Ensuring a Safe Workplace
As more workplaces are targeted by a variety of physical threats, it is critical to examine the figures behind this phenomenon. Recent research from the world’s largest human resources organization, the Society of Human Resource Management (SHRM), outlines a rise in workplace violence, ranging from verbal threats to mass casualty attacks. One in four HR professionals reported an incident of workplace violence in the past year, pointing to a high rate of violence that should concern all employers. Disturbingly, 48% of HR professionals said that their organization had experienced an incident of workplace violence before.
Over time, regulatory and technological advancements have contributed to safer working conditions, yet according to SHRM, a staggering two million Americans are victims of workplace violence annually, and one in seven employees feel unsafe at work. If that figure is applied to the national workforce, it means 22 million Americans go to work every day without feeling safe. In addition to endangering human lives, workplace violence can impact employee morale, retention, customer relationships, and financial performance. This pervasive issue creates a serious challenge for America’s working professionals, employers, and security professionals.
External attacks, such as those on Westgate Mall, The Capital Gazette, and Charlie Hebdo, have many businesses looking outward for potential threats. However, 15% of workplace homicides are committed by a co-worker, emphasizing the need for internal screening. Additionally, the Bureau of Labor Statistics reports that more than 76% of workplace homicides are committed with a firearm. These internal threats range from disgruntled employees, like the shooting in Aurora, Illinois, to those entrusted to be in secured areas, such as the baggage handler in Atlanta who smuggled 135 guns onto commercial flights.
Importance of Prevention & Training Programs
Naturally, it is difficult for any workplace to deal with a violent incident, but SHRM’s research shows that those who prepare effectively are significantly better off. The organization heavily stresses the value of implementing a program to prevent workplace violence. At firms with employee response training and violence prevention programs, almost nine out of ten employees are confident that they “know what to do” in a violent situation. At organizations without these preventative measures, the figure is five in ten. These figures demonstrate the importance of making sure employees understand the resources available to them and are trained in violence prevention and emergency response.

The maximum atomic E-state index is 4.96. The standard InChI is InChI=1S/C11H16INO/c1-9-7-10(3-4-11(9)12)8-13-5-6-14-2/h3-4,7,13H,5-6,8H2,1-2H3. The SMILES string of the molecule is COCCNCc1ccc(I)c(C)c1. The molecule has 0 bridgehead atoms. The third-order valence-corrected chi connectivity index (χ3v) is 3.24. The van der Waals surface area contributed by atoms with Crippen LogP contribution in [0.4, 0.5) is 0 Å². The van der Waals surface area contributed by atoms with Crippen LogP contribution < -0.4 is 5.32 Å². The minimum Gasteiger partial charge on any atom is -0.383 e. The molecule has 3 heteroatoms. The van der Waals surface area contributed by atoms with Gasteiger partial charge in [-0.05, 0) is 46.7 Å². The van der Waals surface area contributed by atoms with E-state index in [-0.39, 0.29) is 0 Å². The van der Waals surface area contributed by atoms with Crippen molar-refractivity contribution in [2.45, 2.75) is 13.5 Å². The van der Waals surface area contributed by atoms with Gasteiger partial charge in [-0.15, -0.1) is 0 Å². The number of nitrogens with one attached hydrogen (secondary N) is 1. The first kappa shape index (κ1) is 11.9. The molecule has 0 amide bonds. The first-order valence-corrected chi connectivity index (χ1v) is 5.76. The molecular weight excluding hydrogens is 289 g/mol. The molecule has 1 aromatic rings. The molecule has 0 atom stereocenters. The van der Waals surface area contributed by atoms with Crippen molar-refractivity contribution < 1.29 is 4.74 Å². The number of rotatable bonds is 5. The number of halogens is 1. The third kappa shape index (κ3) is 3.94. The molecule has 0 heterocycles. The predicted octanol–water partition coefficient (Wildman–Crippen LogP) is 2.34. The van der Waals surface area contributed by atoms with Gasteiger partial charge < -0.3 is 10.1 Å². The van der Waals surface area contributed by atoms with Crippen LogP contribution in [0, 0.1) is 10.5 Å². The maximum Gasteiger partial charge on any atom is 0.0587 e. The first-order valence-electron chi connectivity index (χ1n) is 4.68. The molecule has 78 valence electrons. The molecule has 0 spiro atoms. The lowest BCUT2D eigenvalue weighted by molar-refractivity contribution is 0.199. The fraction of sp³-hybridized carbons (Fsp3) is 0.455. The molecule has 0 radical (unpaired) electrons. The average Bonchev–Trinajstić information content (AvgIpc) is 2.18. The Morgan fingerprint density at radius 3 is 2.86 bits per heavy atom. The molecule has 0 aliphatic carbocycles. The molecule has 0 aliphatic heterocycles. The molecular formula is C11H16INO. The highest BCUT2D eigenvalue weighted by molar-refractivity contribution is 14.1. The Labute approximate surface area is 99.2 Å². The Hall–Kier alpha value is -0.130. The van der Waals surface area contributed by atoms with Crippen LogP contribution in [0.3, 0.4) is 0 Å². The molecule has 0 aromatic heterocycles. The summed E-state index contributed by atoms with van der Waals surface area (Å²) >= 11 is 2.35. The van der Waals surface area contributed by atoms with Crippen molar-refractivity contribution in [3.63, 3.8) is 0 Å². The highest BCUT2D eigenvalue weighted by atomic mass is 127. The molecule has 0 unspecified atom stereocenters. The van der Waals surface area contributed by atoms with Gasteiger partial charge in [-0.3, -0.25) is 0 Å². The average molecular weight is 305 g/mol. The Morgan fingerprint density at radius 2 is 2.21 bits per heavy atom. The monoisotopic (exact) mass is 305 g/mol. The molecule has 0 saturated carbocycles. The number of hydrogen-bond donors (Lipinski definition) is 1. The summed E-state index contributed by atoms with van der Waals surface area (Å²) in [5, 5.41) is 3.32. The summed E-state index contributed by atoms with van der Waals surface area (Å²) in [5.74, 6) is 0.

Spotting Red Flags
History has shown that violent incidents occur at almost every size and type of business, and it only takes one disgruntled employee to inflict long-lasting pain on an organization. According to SHRM, indicators of potential violence include noticeable decreases in attention to appearance or hygiene, resistance or overreaction to changes in policy, and noticeably unstable, emotional responses. When considering potential warning signs or threats, SHRM reports that one of the safest ways to voice concerns is through an anonymous tip line. However, the workplace can be unpredictable, and warning signs may not appear until it is too late, further stressing the importance of deploying effecting security measures and training employees how to act in an emergency.
While more commonly targeted businesses, such as airports, have been making strides in employee screening, many other businesses only act after an incident occurs. With violence persisting in the American workplace, the need for efficient, reliable security measures has never been greater. Improving workplace security requires a variety of considerations and factors, including assessing security vulnerabilities and receiving stakeholder feedback. In order to ensure a safe workspace for employees, customers, and guests, internal and external threats need to be comprehensively evaluated, including the strategies put in place to deal with them. If an organization decides to screen employees for physical threats, it must be in a respectful, non-invasive manner that doesn’t interrupt regular business functions. Physical threat detection systems like the Evolv Edge accomplish this, allowing businesses to utilize a scalable, risk-based security model based on perceived threat level.